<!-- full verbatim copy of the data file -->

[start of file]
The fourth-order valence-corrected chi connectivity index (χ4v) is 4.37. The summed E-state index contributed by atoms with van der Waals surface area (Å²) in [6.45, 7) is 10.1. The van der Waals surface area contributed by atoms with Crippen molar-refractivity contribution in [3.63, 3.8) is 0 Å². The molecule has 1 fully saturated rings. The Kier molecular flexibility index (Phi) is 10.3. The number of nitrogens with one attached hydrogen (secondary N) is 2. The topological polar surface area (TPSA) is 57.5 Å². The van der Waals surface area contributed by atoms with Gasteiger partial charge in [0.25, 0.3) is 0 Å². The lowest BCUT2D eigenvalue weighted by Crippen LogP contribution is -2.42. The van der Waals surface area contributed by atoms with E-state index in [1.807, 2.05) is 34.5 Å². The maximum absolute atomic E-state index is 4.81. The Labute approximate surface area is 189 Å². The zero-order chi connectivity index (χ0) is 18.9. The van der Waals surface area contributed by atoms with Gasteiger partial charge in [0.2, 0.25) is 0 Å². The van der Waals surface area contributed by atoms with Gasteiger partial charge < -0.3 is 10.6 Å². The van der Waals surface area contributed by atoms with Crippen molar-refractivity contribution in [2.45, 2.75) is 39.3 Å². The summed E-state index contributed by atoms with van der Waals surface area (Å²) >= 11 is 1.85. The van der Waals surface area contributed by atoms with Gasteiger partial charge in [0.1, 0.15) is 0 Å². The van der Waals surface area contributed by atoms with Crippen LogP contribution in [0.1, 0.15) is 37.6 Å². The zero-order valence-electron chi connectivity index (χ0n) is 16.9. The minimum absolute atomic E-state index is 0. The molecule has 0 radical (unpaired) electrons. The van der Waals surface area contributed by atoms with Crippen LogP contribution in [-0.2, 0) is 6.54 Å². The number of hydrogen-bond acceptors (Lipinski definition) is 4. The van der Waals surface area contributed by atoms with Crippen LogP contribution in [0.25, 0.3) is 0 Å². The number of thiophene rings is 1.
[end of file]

The fourth-order valence-corrected chi connectivity index (χ4v) is 4.37. The summed E-state index contributed by atoms with van der Waals surface area (Å²) in [6.45, 7) is 10.1. The van der Waals surface area contributed by atoms with Crippen molar-refractivity contribution in [3.63, 3.8) is 0 Å². The molecule has 1 fully saturated rings. The Kier molecular flexibility index (Phi) is 10.3. The number of nitrogens with one attached hydrogen (secondary N) is 2. The topological polar surface area (TPSA) is 57.5 Å². The van der Waals surface area contributed by atoms with Gasteiger partial charge in [0.25, 0.3) is 0 Å². The lowest BCUT2D eigenvalue weighted by Crippen LogP contribution is -2.42. The van der Waals surface area contributed by atoms with E-state index in [1.807, 2.05) is 34.5 Å². The maximum absolute atomic E-state index is 4.81. The Labute approximate surface area is 189 Å². The zero-order chi connectivity index (χ0) is 18.9. The van der Waals surface area contributed by atoms with Gasteiger partial charge in [0.2, 0.25) is 0 Å². The van der Waals surface area contributed by atoms with Gasteiger partial charge < -0.3 is 10.6 Å². The van der Waals surface area contributed by atoms with Crippen molar-refractivity contribution in [2.45, 2.75) is 39.3 Å². The summed E-state index contributed by atoms with van der Waals surface area (Å²) >= 11 is 1.85. The van der Waals surface area contributed by atoms with Gasteiger partial charge in [0.1, 0.15) is 0 Å². The van der Waals surface area contributed by atoms with Crippen LogP contribution in [0.1, 0.15) is 37.6 Å². The zero-order valence-electron chi connectivity index (χ0n) is 16.9. The minimum absolute atomic E-state index is 0. The molecule has 0 radical (unpaired) electrons. The van der Waals surface area contributed by atoms with Crippen LogP contribution in [-0.2, 0) is 6.54 Å². The number of hydrogen-bond acceptors (Lipinski definition) is 4. The van der Waals surface area contributed by atoms with Crippen LogP contribution in [0.25, 0.3) is 0 Å². The number of thiophene rings is 1.